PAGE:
Q: How do you calculate ROI in Camato for products ads?

It depends on which optimization goal you set. If you select CLV the ROI formula is: (Margins + New Customer Value – AdWords cost) / AdWords cost, if you select Profit or Revenue the ROI formula is: Margins / AdWords cost.

Q: Could you explain what is your definition of Margin and Profit in Camato? 

Margin = Net sale amount – wholesale price

Profit = margin – cost

Q: What kind of attribution model does Crealytics use? 

Our attribution model is last click: the last touchpoint of a customer with the shop get 100% of the conversion granted.

Q: In which way does the estimated optimization base per click differ from actual (historic) revenue per click? I assume this is based on a forecast model?

It depends on the numbers of clicks on the product partition. See the section KPI calculation. In a nutshell: if a product group has not enough clicks, we look at similar products from the same brand by taking the google hierarchy into account.

Q: How do we track CLV?

For each conversion we track whether it was done by a new customer or an existing customer using the crealytics tracking pixel. A new customer value can be defined or dynamically submitted – the conversion value is then increased and attributed back to the keyword / product group.

Q: How do we track Returns / Cancellations?

We enable  the customer to do either a) specify a fixed Return and Cancellation rate (Reducing Revenue / Margins by X% for each conversion) or b) use our API to transmit a returns and cancellations feed. Problem for usage in BM with b) is always: returns can come in very late, let’s say up to 50 days – and BM will not see them because the respective conversion value may be long long in the past.


Q: How does the yield management work?

The Inventory Management algorithm increases / decreases the estimated Value per Click for the labeled products. It pretends that products you want to sell perform better and products you want to not be advertised on as aggressively perform worse. That in result triggers a more aggressive or a more cautious bid.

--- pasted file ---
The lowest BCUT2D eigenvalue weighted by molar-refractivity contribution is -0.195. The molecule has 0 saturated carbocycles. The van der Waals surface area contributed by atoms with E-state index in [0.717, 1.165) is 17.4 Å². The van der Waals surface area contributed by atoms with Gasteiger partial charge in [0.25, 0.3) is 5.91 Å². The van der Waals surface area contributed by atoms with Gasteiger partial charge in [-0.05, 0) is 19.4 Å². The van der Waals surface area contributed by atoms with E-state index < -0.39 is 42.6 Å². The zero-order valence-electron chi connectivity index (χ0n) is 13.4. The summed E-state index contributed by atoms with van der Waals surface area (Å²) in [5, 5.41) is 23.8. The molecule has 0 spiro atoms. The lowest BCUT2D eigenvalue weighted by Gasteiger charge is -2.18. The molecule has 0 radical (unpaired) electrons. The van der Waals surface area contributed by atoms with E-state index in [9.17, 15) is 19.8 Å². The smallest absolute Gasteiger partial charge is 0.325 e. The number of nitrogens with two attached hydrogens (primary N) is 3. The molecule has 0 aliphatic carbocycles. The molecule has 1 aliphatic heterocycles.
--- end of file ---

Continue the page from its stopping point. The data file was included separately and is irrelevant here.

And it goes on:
Q: Can you change the return rates per project/customer? Are the returns/cancellations being dynamically sent to the pixel or can we set them somewhere?

The return rate is a back-end setting and cannot be dynamically sent to the pixel. However, you can decide a different return rate per project/customer and we can customize the back-end setting accordingly.

Bid Management

Q: Which values do the Bid Management tool take into account and how are they weighted?

The last X days, with X being 30 as default. We look at several signals like the last known CPC and estimate a value per click. The estimated value per click is an exponentially weighted average that follows a time decay preferring newer conversions over older ones.

Q: Can Camato adjust the RLSA bid modifiers based on performance?

Currently, Camato sets only initial modifier values specified by the user. In a not so distant future it will adjust these automatically as well.

Q: In your bidding algorithm, can it take care of average return rates? For instance, we know margins are high within jeans, but at the same time jeans have a high return rate.  

Our profit calculation (behind Camato) is as followed: Profit = margin_after_cancellations – cost. Would mean we work on an average return rate which can be set on market level.

Feed Changes

Q: We’ve changed prices in the feed, but Google is still showing the old prices. Is there something you can do about it? 

No. As with most information, Google is getting the prize information directly out of the feed. If the feed data changes, it can take up to 48 hours before Google is showing updated ads.


Q: My Camato designer negative lists do not contain any negatives. Why?

You’re running Camato in a new account probably. It may take a few days until Camato automatically ads negatives to the list. If you run Camato in an existing shopping account or if the lists do not get filled within one week, ask one of the developer!

Q: Why does Camato create 3 new negative lists if it only uses one?

It’s a relict of older days where a different set up was in place. Unfortunately it’s not that easy to teach camato that it shouldn’t create these lists. That’s why they still get created.

Q: Do negatives for shopping campaigns work differently for shopping campaigns? Specifically, will they block the products versus the user search term? I am assuming there are other ways to filter products from being shown other than negatives or taking them out of the product feed entirely?

No negatives work as always and they block search terms. As far as i know there are no other ways than negatives and deleting the product from the product feed.


If you have any other questions that aren’t answered here, please email us at